Saquon Barkley
Geoff Burke-USA TODAY Sports

Will Saquon Barkley actually remain with the Giants for the 2022 season?

The Giants need to make moves to clear cap space — that’s what happens when your recently “retired” general manager overspends and puts you in salary cap hell.

One of the obvious moves from a financial standpoint (and just from a general standpoint, given his injury history and recent lack of production) would be to seek a trade partner for running back Saquon Barkley.

But despite the fact a new general manager (Joe Schoen) is leading the front office, Big Blue isn’t expected to do that.

Yes — sadly, you read that right.

“Saquon Barkley is not expected to be traded,” NFL Network’s Ian Rapoport reported from the NFL Scouting Combine in Indianapolis Friday. “Doesn’t seem like teams have called; doesn’t seem like [Joe Schoen] has listened if they have. I don’t believe Saquon is going anywhere…”

If a trade was to come to fruition, the Giants would likely receive nothing more than a fourth-round pick for the soon-to-be fifth-year back. Barkley has dealt with injuries in each of the last three seasons, including the 2020 campaign when he missed 14 games due to an ACL tear. Not to mention, he hasn’t been the explosive, powerful back that can produce in the passing game that he was during his 2018 rookie year.

Given all of that, along with the running back position’s general decline in value, it’s tough to imagine the Giants would be getting anything significant in return for his services. Not to mention, any team that trades for Saquon would be acquiring a running back who’s in the final year of his rookie deal — an option year in which he’s guaranteed $7.2 million.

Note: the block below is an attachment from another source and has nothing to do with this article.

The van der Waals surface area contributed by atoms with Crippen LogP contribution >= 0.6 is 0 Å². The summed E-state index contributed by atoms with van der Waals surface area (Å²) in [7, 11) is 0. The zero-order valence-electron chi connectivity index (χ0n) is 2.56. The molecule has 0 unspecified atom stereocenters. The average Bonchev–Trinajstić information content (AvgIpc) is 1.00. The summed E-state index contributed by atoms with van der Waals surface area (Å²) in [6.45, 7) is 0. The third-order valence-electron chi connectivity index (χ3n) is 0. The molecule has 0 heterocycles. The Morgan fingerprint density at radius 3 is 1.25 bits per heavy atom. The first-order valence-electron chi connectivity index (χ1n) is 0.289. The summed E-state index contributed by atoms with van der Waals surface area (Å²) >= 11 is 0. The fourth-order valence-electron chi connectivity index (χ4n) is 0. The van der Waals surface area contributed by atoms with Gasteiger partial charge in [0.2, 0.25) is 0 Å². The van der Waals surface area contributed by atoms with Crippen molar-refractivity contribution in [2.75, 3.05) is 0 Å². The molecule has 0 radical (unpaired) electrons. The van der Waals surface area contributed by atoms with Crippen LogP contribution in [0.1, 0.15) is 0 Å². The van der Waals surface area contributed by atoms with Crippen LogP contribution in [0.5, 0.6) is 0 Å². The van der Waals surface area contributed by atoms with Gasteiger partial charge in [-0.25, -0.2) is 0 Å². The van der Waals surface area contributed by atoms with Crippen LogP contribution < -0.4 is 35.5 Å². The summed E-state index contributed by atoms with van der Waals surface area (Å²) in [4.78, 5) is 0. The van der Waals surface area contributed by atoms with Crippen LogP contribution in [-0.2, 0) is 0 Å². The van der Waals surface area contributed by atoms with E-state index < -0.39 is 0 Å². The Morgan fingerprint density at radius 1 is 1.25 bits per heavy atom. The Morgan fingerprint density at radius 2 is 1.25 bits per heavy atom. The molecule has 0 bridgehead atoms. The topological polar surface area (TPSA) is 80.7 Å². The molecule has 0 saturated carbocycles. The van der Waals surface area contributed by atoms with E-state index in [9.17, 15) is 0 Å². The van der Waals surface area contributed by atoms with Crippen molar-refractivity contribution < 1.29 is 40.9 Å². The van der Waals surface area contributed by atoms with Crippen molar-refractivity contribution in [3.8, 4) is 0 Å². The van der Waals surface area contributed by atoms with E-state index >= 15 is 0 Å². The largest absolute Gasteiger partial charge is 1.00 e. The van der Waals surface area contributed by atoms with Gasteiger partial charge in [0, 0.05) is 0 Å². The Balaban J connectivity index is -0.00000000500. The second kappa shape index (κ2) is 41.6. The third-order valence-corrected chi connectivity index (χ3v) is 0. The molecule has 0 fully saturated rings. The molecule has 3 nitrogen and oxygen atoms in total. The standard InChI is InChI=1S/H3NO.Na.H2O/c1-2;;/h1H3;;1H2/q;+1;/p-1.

Bradberry gone?

However, one player the Giants could move on from this offseason is cornerback James Bradberry. He may be the best of the players the Giants could possibly make a trade piece, but taking the cap situation (a current projected $5.8 million over the cap, per Spotrac) into consideration, it would be best to at least consider sending Bradberry away for a draft pick or two.

“One player who may end up getting traded, certainly will be the subject of trade calls, is James Bradberry,” Rapoport additionally said. “The big-ticket free agent from several years ago — still playing at a very high level, due $13 million — he is expected to be a player that teams are going to call about and potentially the Giants will listen.

“He’s due a big salary, he’s in the last year of his contract. But he is at a position of need for so many teams…I would not be surprised if Bradberry is on the move in some form or fashion.”

The cornerback, who the Giants inked to a three-year deal ahead of the 2020 campaign, is set to be responsible for a $21.9 million cap hit with a $13.4 million base salary next season.

Yes, he’s a Pro Bowler. Yes, he’s the team’s current top cornerback.

But keeping Bradberry on that salary may not be the best decision for a team that’s in the situation the Giants are currently in (thanks, Dave Gettleman).

Whether fans want to admit this or not: the Giants are in rebuild mode. I understand the New York market is impatient; I literally live and breathe it. But the Giants aren’t a win-now team. They must consider parting ways with various costly players entering the final years of their deals — Bradberry included.


The Giants making Sterling Shepard a cap casualty should be the obvious move considering it would free up a little more than $4.5 million in cap space for 2022.

However, according to Jordan Raanan of ESPN, New York is actually looking to rework Shepard’s current deal, which he signed prior to the 2019 season.

The new deal would lead to Shepard taking a pay cut, which would be reasonable given his injury history (he’s missed 20 combined games over the last three years) and the fact he’s coming off an Achilles tear suffered late this past season.

I (sort of) understand wanting to roll the dice with him — he could be a reliable target if he remains healthy and is provided the right system.

But the health issues are too immense to overlook.

Cutting ties would be the most appropriate move — don’t pay an injury-prone wide receiver, which the Giants have done each of the last three seasons.

Follow Ryan Honey on Twitter: @RyanHoneyESNY

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Ryan Honey is a staff writer and host of the Wide Right Podcast.